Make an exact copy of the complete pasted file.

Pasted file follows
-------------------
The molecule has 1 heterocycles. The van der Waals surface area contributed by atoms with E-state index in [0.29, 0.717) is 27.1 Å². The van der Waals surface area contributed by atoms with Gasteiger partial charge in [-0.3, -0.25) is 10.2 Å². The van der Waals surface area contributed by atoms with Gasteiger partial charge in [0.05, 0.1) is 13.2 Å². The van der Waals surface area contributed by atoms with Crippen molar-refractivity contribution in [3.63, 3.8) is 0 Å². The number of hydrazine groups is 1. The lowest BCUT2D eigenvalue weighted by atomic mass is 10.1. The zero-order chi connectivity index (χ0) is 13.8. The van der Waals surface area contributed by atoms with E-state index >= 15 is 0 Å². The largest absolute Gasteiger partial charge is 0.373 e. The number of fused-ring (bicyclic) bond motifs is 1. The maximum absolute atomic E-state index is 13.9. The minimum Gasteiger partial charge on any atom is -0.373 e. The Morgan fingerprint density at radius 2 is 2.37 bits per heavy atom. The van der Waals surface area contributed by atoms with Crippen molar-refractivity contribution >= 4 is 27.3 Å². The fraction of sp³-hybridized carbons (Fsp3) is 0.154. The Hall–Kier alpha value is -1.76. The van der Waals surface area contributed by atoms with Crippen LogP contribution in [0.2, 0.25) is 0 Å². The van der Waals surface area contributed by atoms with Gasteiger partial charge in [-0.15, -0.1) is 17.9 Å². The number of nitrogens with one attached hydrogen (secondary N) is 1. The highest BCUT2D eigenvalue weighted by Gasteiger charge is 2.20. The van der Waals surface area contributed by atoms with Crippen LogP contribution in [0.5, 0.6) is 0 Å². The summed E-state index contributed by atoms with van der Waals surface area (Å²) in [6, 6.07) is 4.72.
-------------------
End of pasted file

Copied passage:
The molecule has 1 heterocycles. The van der Waals surface area contributed by atoms with E-state index in [0.29, 0.717) is 27.1 Å². The van der Waals surface area contributed by atoms with Gasteiger partial charge in [-0.3, -0.25) is 10.2 Å². The van der Waals surface area contributed by atoms with Gasteiger partial charge in [0.05, 0.1) is 13.2 Å². The van der Waals surface area contributed by atoms with Crippen molar-refractivity contribution in [3.63, 3.8) is 0 Å². The number of hydrazine groups is 1. The lowest BCUT2D eigenvalue weighted by atomic mass is 10.1. The zero-order chi connectivity index (χ0) is 13.8. The van der Waals surface area contributed by atoms with E-state index >= 15 is 0 Å². The largest absolute Gasteiger partial charge is 0.373 e. The number of fused-ring (bicyclic) bond motifs is 1. The maximum absolute atomic E-state index is 13.9. The minimum Gasteiger partial charge on any atom is -0.373 e. The Morgan fingerprint density at radius 2 is 2.37 bits per heavy atom. The van der Waals surface area contributed by atoms with Crippen molar-refractivity contribution >= 4 is 27.3 Å². The fraction of sp³-hybridized carbons (Fsp3) is 0.154. The Hall–Kier alpha value is -1.76. The van der Waals surface area contributed by atoms with Crippen LogP contribution in [0.2, 0.25) is 0 Å². The van der Waals surface area contributed by atoms with Gasteiger partial charge in [-0.15, -0.1) is 17.9 Å². The number of nitrogens with one attached hydrogen (secondary N) is 1. The highest BCUT2D eigenvalue weighted by Gasteiger charge is 2.20. The van der Waals surface area contributed by atoms with Crippen LogP contribution in [0.5, 0.6) is 0 Å². The summed E-state index contributed by atoms with van der Waals surface area (Å²) in [6, 6.07) is 4.72.